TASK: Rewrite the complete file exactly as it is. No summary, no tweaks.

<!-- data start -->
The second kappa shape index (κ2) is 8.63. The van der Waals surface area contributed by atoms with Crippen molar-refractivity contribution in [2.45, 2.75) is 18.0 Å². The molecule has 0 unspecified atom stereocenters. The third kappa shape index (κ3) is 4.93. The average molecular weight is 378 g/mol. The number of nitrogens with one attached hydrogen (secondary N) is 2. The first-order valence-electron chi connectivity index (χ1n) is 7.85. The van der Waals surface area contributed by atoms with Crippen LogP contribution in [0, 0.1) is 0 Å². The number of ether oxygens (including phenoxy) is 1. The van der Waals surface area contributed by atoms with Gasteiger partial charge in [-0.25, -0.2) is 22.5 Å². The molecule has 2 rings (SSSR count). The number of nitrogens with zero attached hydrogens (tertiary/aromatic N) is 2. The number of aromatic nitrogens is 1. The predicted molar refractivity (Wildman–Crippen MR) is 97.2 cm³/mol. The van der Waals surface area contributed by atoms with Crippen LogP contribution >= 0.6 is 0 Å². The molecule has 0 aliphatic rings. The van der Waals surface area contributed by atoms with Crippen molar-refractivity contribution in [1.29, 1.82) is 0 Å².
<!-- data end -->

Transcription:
The second kappa shape index (κ2) is 8.63. The van der Waals surface area contributed by atoms with Crippen molar-refractivity contribution in [2.45, 2.75) is 18.0 Å². The molecule has 0 unspecified atom stereocenters. The third kappa shape index (κ3) is 4.93. The average molecular weight is 378 g/mol. The number of nitrogens with one attached hydrogen (secondary N) is 2. The first-order valence-electron chi connectivity index (χ1n) is 7.85. The van der Waals surface area contributed by atoms with Crippen LogP contribution in [0, 0.1) is 0 Å². The number of ether oxygens (including phenoxy) is 1. The van der Waals surface area contributed by atoms with Gasteiger partial charge in [-0.25, -0.2) is 22.5 Å². The molecule has 2 rings (SSSR count). The number of nitrogens with zero attached hydrogens (tertiary/aromatic N) is 2. The number of aromatic nitrogens is 1. The predicted molar refractivity (Wildman–Crippen MR) is 97.2 cm³/mol. The van der Waals surface area contributed by atoms with Crippen LogP contribution >= 0.6 is 0 Å². The molecule has 0 aliphatic rings. The van der Waals surface area contributed by atoms with Crippen molar-refractivity contribution in [1.29, 1.82) is 0 Å².